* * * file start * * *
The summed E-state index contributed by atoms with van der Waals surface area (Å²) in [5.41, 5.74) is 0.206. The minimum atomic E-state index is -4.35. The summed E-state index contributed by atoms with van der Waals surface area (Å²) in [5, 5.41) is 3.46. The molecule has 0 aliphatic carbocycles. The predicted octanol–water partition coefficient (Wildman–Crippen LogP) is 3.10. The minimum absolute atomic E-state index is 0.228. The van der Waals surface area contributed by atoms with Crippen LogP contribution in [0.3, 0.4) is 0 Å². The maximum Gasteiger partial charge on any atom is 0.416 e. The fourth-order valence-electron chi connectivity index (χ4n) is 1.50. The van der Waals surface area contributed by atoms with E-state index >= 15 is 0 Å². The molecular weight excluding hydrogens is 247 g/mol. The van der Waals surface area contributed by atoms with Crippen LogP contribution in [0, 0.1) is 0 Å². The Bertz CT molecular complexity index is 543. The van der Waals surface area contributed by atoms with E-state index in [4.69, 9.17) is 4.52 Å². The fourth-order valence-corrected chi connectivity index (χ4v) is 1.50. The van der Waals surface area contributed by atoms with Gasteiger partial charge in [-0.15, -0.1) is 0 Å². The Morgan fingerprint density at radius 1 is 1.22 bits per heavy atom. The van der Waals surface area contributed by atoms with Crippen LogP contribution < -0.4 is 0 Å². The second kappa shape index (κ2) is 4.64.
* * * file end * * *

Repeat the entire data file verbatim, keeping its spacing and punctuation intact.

The summed E-state index contributed by atoms with van der Waals surface area (Å²) in [5.41, 5.74) is 0.206. The minimum atomic E-state index is -4.35. The summed E-state index contributed by atoms with van der Waals surface area (Å²) in [5, 5.41) is 3.46. The molecule has 0 aliphatic carbocycles. The predicted octanol–water partition coefficient (Wildman–Crippen LogP) is 3.10. The minimum absolute atomic E-state index is 0.228. The van der Waals surface area contributed by atoms with Crippen LogP contribution in [0.3, 0.4) is 0 Å². The maximum Gasteiger partial charge on any atom is 0.416 e. The fourth-order valence-electron chi connectivity index (χ4n) is 1.50. The van der Waals surface area contributed by atoms with E-state index >= 15 is 0 Å². The molecular weight excluding hydrogens is 247 g/mol. The van der Waals surface area contributed by atoms with Crippen LogP contribution in [0, 0.1) is 0 Å². The Bertz CT molecular complexity index is 543. The van der Waals surface area contributed by atoms with E-state index in [4.69, 9.17) is 4.52 Å². The fourth-order valence-corrected chi connectivity index (χ4v) is 1.50. The van der Waals surface area contributed by atoms with Gasteiger partial charge in [-0.15, -0.1) is 0 Å². The Morgan fingerprint density at radius 1 is 1.22 bits per heavy atom. The van der Waals surface area contributed by atoms with Crippen LogP contribution < -0.4 is 0 Å². The second kappa shape index (κ2) is 4.64.